The activist investor that took control of Nautilus Inc. more than three years ago says its job here is done.
New York-based private investment firm Sherborne Investors has unloaded all of its shares in the Vancouver-based maker of fitness equipment, according to documents filed Tuesday with the U.S. Securities and Exchange Commission.
Sherborne transferred about $25.3 million worth of Nautilus stock, or roughly 10 million shares, directly to its investors — a move that a senior Nautilus executive said Thursday was standard practice for Sherborne and should not be taken as a negative action.
Mike Mulholland, chief financial officer for Nautilus, said Sherborne’s “repositioning of their holdings” reflects confidence that efforts to turn around Nautilus are complete.
Nautilus’ positive direction also is echoed in the decision by Sherborne officials to step down from leadership roles at Nautilus, Mulholland said, and by “the operational success that we’ve reported over the last two quarters.”
Sherborne’s decision to distribute its Nautilus shares marks the latest shift for the company. Last week, Nautilus announced it will move forward under the direction of two new leaders: Bruce Cazenave as CEO and M. Carl Johnson III as nonexecutive chairman of the board.
They succeed Edward Bramson, a managing member of Sherborne, who took command of Nautilus more than three years ago. Bramson seized control of the company in a hostile takeover after the company’s stock faltered. In addition to Bramson’s decision to step down, Craig McKibben, chief financial officer of Sherborne, resigned from the Nautilus board.
In leaving the company, Bramson said in a news release that the company had completed its turnaround — “a remarkable transformation” despite its economic and consumer-credit difficulties.
The stock and leadership changes at Nautilus come after the company’s recent positive earnings reports. For the three months ended March 31, for example, Nautilus posted a profit of $1.6 million, returning to profitability after annual losses every year since 2006. That compares with a loss of $7.8 million for the first quarter of 2010.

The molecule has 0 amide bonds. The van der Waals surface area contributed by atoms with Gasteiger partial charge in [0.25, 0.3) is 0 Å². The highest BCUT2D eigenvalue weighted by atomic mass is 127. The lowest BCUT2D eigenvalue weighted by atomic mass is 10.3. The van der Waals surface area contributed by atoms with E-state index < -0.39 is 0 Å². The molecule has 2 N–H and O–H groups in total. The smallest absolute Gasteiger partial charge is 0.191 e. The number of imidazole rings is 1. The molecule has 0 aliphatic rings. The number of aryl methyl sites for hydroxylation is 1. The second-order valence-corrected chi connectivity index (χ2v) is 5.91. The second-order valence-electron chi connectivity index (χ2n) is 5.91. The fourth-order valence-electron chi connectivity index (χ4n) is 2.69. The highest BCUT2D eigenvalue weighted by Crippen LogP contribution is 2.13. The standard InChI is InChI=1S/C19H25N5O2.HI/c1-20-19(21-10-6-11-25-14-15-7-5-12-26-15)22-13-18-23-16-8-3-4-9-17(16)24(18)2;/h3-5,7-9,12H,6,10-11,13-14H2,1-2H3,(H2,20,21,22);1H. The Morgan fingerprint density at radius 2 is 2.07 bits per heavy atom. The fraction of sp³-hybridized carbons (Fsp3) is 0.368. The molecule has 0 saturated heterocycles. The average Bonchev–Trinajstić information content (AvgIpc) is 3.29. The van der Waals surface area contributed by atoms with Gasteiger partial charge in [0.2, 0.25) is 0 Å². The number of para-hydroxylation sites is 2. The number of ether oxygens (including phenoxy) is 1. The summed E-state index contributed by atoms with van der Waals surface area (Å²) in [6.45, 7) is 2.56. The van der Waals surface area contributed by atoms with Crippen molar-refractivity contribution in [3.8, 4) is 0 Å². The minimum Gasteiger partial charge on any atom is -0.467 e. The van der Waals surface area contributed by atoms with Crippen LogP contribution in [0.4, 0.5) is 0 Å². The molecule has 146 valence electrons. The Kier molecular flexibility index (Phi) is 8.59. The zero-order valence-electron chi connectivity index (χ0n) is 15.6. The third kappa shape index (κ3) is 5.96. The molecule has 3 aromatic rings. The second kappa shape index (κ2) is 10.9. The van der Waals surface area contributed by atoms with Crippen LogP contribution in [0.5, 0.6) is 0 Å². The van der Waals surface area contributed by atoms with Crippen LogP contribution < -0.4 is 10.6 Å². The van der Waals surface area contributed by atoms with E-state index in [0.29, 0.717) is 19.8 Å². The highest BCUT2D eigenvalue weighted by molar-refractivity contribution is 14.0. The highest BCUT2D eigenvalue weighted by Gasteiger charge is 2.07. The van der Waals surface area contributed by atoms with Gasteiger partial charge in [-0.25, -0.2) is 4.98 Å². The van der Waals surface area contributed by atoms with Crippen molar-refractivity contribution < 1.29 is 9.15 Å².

During the earnings call in April, company officials said several key initiatives are moving Nautilus into positive territory, including its focus on cardio products and its adoption of new consumer credit programs to increase sales.
In late 2007, Bramson used Sherborne to wage a proxy battle for control of the Nautilus board. By March 2008, Nautilus’ former CEO Robert Falcone had been replaced by Bramson, who had already become board chairman.
Bramson took over the company, which had been on a fast growth track, just as the Great Recession hit. Nautilus’ sales depend on consumers, who must be willing and able to open their wallets or take on debt to buy the company’s costly fitness equipment.
Under Bramson’s direction, the company moved into cost-cutting mode. It backed out of an agreement to buy a Chinese manufacturer and started shedding jobs. Nautilus also sold Pearl iZumi, which it had bought in an unsuccessful bid to break into fitness apparel. Buyer Shimano American Corp. paid $65.3 million in cash and assumed $4.2 million in long-term debt.
Mulholland, the chief financial officer for Nautilus, said both the Nautilus board and Sherborne agreed the company is ready to move forward.
Mulholland said it’s been Sherborne’s practice to no longer hold shares in a company when it’s no longer actively involved in restructuring it. When Sherborne’s work is done, he said, “they step out of their role.”
In the case of Nautilus, Sherborne transferred its shares in the company to those who invest in Sherborne, Mulholland said.
Now, Nautilus prepares for direction from new leaders. Cazenave, the company’s new CEO, brings more than 20 years of senior executive leadership to the company. He has a background in running global consumer products companies, including as vice president and general manager of Black & Decker.
Johnson, the new nonexecutive chairman, joined the Nautilus board in 2010 after holding executive positions at Campbell Soup Company and Kraft Foods USA. Johnson is a member of the Nautilus compensation committee.
Nautilus sells its fitness products through two primary channels: its direct business, which reaches consumers through TV and other advertising; and retail, which offers the company’s products through outlets such as Dick’s Sporting Goods.
Founded in 1986, the company’s brand names include Nautilus, Bowflex and Schwinn Fitness.
Sherborne had owned about a third of Nautilus’ shares before this week. Nautilus employs roughly 330 people.
Nautilus stock, which trades as NLS, closed Thursday at $2.08, down 1 cent.